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More than 100,000 children in migration-related US detention — UN

Monday, November 18, 2019

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GENEVA, Switzerland (AFP) — More than 100,000 children are currently being held in migration-related detention in the United States, often in violation of international law, the UN said Monday.

Lead author of the United Nations Global Study on Children Deprived of Liberty, Manfred Nowak, said the figure refers to migrants children currently in custody who reached a US border unaccompanied, as well as those detained with relatives and minors separated from their parents prior to detention.

"The total number currently detained is 103,000," Nowak told AFP, calling it a "conservative" assessment, based on the latest available official data as well as "very reliable" additional sources.

Globally, at least 330,000 children across 80 countries are being held for migration-related reasons, according to the global study that launched Monday, meaning the US accounts for nearly a third of such detentions.

The study in part looked at violations of the UN's Convention on the Rights of the Child, which mandates that child detentions be used "only as a measure of last resort and for the shortest appropriate period of time."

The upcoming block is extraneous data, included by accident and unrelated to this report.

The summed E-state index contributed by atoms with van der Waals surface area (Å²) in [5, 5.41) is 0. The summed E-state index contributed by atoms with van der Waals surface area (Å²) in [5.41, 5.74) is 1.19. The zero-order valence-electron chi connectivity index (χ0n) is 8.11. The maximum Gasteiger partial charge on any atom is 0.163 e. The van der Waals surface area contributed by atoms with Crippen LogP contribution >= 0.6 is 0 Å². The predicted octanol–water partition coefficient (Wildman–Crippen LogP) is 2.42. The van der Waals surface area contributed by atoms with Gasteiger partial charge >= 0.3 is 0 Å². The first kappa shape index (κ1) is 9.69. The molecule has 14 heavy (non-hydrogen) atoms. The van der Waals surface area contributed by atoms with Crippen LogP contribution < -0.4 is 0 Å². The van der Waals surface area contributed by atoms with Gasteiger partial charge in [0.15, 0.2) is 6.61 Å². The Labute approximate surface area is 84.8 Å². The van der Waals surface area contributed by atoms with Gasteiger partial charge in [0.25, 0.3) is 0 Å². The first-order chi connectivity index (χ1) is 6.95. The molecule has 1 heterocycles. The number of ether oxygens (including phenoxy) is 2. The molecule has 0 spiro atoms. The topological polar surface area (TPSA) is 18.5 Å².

The US is the only UN member state that has not ratified the convention which took effect in 1990.

But Nowak said that did not absolve President Donald Trump's administration of wrongdoing with respect to the detention of migrant children at the southern border with Mexico.

"Migration-related detention for children can never be considered as a measure of last resort or in the best interest of the child. There are always alternatives available," Nowak told reporters in Geneva.

He added that even though the US has not ratified the child rights convention, it is bound by the convention on civil and political rights, which forbids cruel and inhuman treatment.

"Separating children, as was done by the Trump administration, from their parents, even small children, at the Mexican-US border... constitutes inhuman treatment for both the parent and the children," Nowak said.

"There are still quite a number of children that are separated from their parents, and neither the children know where the parents are nor the parents know where their children are. That is something that should definitely not happen again."

Nowak said the Trump administration did not reply to a questionnaire submitted to member states while the report was being researched.

Overall, the UN study found that more than seven million children are being held worldwide in a range of facilities and institutions.

It looked at various factors driving the problem, including children detained in armed conflict and judicial action linked to minor offences like truancy or underage drinking.

Policies in place across the globe stand "in direct contrast" to the requirements of the child rights convention, the report found, calling for renewed effort to ensure that child detentions occur only in exceptional cases.


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